Pericardiocentesis is a procedure to remove excess fluid near the heart. In certain cases of lung cancer, fluid can accumulate in the upper chest cavity near the heart. The fluid can then penetrate the pericardium (the sac that surrounds the heart). This is known as pericardial effusion. Increased pressure on the heart resulting from pericardial effusion causes the heart to work less effectively.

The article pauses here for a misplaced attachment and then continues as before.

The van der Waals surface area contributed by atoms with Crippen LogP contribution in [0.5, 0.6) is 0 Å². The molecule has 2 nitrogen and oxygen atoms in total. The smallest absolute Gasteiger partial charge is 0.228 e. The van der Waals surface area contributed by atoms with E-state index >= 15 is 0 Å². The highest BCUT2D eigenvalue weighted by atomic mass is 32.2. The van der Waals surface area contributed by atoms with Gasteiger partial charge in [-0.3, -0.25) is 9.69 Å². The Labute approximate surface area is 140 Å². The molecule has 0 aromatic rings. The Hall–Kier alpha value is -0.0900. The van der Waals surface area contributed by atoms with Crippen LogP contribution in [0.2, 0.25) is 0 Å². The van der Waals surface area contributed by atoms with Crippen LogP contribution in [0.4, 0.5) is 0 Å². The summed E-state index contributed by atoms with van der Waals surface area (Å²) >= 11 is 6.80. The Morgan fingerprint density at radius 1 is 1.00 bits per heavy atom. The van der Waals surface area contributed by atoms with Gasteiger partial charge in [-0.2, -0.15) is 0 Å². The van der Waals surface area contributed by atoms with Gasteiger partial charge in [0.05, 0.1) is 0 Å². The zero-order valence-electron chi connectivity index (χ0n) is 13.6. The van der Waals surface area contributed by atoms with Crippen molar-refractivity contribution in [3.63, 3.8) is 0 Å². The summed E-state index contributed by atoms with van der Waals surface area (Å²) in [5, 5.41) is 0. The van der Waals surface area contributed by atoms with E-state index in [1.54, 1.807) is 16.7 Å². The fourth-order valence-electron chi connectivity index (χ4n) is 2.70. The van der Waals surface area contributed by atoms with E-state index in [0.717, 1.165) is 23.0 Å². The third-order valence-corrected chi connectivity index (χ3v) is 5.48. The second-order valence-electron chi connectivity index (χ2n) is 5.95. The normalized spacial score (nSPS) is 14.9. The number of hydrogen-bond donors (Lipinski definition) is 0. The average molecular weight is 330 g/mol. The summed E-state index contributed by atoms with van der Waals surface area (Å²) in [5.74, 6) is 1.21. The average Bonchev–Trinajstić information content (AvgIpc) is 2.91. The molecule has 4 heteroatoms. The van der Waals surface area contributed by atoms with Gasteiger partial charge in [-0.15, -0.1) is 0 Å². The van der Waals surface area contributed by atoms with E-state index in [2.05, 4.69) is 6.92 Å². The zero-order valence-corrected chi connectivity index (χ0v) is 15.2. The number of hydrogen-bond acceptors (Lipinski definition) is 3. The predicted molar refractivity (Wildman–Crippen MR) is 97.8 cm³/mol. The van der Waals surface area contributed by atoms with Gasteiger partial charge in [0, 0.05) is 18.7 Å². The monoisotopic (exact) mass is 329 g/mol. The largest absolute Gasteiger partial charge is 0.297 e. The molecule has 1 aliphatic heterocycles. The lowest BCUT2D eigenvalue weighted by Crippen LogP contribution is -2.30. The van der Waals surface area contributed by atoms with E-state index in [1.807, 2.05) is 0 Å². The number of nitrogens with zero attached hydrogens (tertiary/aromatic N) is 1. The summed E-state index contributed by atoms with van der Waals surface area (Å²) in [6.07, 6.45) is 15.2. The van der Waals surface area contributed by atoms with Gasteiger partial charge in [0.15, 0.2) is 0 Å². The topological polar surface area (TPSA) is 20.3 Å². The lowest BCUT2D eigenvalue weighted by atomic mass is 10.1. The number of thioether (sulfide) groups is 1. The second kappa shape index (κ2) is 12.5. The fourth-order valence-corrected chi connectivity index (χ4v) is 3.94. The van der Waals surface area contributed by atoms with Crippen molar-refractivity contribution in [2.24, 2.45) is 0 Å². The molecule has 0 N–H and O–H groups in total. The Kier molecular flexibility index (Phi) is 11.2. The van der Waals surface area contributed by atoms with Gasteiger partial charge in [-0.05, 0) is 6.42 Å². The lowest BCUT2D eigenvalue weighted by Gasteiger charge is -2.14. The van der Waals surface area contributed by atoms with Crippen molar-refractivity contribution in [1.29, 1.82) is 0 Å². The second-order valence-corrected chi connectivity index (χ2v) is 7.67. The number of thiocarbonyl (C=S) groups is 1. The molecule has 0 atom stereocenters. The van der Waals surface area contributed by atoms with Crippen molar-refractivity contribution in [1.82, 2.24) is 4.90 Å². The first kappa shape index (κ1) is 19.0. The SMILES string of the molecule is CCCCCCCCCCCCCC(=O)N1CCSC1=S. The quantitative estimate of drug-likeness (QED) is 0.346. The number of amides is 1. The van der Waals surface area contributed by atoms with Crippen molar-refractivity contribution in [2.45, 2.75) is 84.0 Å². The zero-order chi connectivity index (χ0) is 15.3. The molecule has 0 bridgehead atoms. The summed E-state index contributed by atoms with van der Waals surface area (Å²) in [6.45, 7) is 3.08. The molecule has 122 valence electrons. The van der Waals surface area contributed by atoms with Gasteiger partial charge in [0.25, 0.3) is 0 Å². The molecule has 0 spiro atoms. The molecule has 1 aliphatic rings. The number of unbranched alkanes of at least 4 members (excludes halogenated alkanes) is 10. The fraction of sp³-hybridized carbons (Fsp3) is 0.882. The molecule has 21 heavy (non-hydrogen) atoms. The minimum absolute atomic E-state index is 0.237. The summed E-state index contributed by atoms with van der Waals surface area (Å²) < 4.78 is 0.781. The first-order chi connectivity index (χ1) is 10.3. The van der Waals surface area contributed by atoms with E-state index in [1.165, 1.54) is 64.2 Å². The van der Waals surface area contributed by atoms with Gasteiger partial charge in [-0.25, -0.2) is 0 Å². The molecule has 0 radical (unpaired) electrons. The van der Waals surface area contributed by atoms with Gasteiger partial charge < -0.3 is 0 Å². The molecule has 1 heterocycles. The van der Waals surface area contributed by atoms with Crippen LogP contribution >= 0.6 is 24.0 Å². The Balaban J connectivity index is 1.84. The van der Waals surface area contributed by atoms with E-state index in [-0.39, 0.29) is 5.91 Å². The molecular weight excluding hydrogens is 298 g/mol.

What does it involve?
Pericardiocentesis is performed under local anesthetic. A needle is inserted through the chest wall and into the pericardium. A flexible tube called a catheter is then inserted through the needle to drain the fluid from the pericardium. The catheter may be removed after the procedure, or it may be left in for several hours or overnight for additional drainage.
Side effects of pericardiocentesis can include infection, air in the chest cavity, bleeding, puncture of the heart or liver, heart failure, and, rarely, death.
For more details about this treatment, visit:
Palliative Procedures for Non-Small-Cell Lung Cancer — American Cancer Society
Pericardiocentesis — Johns Hopkins Medicine